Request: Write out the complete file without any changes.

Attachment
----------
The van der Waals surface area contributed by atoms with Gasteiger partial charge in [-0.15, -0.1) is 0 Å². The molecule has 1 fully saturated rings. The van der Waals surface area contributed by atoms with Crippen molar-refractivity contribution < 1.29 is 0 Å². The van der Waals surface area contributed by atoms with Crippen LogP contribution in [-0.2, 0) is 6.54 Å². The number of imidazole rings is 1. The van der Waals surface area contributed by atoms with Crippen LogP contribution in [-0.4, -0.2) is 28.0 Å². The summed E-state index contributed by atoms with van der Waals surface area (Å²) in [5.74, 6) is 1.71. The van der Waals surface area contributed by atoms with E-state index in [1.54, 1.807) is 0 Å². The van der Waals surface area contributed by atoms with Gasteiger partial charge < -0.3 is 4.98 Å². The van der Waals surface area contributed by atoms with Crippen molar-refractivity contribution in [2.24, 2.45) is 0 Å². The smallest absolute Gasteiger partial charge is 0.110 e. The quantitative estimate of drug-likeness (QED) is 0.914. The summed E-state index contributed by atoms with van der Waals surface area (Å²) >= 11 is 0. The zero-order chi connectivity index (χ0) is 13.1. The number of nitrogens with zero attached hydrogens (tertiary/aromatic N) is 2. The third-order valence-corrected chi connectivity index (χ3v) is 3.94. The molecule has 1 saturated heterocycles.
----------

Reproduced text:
The van der Waals surface area contributed by atoms with Gasteiger partial charge in [-0.15, -0.1) is 0 Å². The molecule has 1 fully saturated rings. The van der Waals surface area contributed by atoms with Crippen molar-refractivity contribution < 1.29 is 0 Å². The van der Waals surface area contributed by atoms with Crippen LogP contribution in [-0.2, 0) is 6.54 Å². The number of imidazole rings is 1. The van der Waals surface area contributed by atoms with Crippen LogP contribution in [-0.4, -0.2) is 28.0 Å². The summed E-state index contributed by atoms with van der Waals surface area (Å²) in [5.74, 6) is 1.71. The van der Waals surface area contributed by atoms with E-state index in [1.54, 1.807) is 0 Å². The van der Waals surface area contributed by atoms with Gasteiger partial charge < -0.3 is 4.98 Å². The van der Waals surface area contributed by atoms with Crippen molar-refractivity contribution in [2.24, 2.45) is 0 Å². The smallest absolute Gasteiger partial charge is 0.110 e. The quantitative estimate of drug-likeness (QED) is 0.914. The summed E-state index contributed by atoms with van der Waals surface area (Å²) >= 11 is 0. The zero-order chi connectivity index (χ0) is 13.1. The number of nitrogens with zero attached hydrogens (tertiary/aromatic N) is 2. The third-order valence-corrected chi connectivity index (χ3v) is 3.94. The molecule has 1 saturated heterocycles.